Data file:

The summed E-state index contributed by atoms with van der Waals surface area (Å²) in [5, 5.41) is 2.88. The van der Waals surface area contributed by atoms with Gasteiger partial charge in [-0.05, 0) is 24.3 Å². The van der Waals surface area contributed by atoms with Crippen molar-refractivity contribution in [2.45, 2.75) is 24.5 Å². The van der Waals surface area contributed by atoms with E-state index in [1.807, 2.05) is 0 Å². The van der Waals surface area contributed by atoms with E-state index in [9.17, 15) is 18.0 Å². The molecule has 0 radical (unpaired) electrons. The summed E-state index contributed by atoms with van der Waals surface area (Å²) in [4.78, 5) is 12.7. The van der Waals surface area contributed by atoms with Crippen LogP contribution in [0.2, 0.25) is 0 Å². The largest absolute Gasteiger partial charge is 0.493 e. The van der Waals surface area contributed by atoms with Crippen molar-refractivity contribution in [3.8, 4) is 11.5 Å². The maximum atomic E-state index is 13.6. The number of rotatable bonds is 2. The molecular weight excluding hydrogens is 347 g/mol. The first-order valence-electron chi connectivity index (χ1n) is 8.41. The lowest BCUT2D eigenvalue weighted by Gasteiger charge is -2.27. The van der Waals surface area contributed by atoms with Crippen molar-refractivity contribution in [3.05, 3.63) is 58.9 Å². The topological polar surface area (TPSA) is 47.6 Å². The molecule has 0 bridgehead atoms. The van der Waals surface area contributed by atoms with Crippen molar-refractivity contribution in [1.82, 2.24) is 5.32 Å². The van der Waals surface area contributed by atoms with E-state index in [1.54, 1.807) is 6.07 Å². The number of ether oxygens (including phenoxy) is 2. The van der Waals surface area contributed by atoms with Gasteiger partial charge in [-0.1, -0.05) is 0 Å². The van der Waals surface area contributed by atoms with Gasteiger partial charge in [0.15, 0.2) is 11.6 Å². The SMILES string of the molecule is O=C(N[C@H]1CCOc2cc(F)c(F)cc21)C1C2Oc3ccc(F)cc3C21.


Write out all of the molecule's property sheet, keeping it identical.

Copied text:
The summed E-state index contributed by atoms with van der Waals surface area (Å²) in [5, 5.41) is 2.88. The van der Waals surface area contributed by atoms with Gasteiger partial charge in [-0.05, 0) is 24.3 Å². The van der Waals surface area contributed by atoms with Crippen molar-refractivity contribution in [2.45, 2.75) is 24.5 Å². The van der Waals surface area contributed by atoms with E-state index in [1.807, 2.05) is 0 Å². The van der Waals surface area contributed by atoms with E-state index in [9.17, 15) is 18.0 Å². The molecule has 0 radical (unpaired) electrons. The summed E-state index contributed by atoms with van der Waals surface area (Å²) in [4.78, 5) is 12.7. The van der Waals surface area contributed by atoms with Crippen LogP contribution in [0.2, 0.25) is 0 Å². The largest absolute Gasteiger partial charge is 0.493 e. The van der Waals surface area contributed by atoms with Crippen molar-refractivity contribution in [3.8, 4) is 11.5 Å². The maximum atomic E-state index is 13.6. The number of rotatable bonds is 2. The molecular weight excluding hydrogens is 347 g/mol. The first-order valence-electron chi connectivity index (χ1n) is 8.41. The lowest BCUT2D eigenvalue weighted by Gasteiger charge is -2.27. The van der Waals surface area contributed by atoms with Crippen molar-refractivity contribution in [3.05, 3.63) is 58.9 Å². The topological polar surface area (TPSA) is 47.6 Å². The molecule has 0 bridgehead atoms. The van der Waals surface area contributed by atoms with Crippen molar-refractivity contribution in [1.82, 2.24) is 5.32 Å². The van der Waals surface area contributed by atoms with E-state index in [1.54, 1.807) is 6.07 Å². The number of ether oxygens (including phenoxy) is 2. The van der Waals surface area contributed by atoms with Gasteiger partial charge in [-0.1, -0.05) is 0 Å². The van der Waals surface area contributed by atoms with Gasteiger partial charge in [0.15, 0.2) is 11.6 Å². The SMILES string of the molecule is O=C(N[C@H]1CCOc2cc(F)c(F)cc21)C1C2Oc3ccc(F)cc3C21.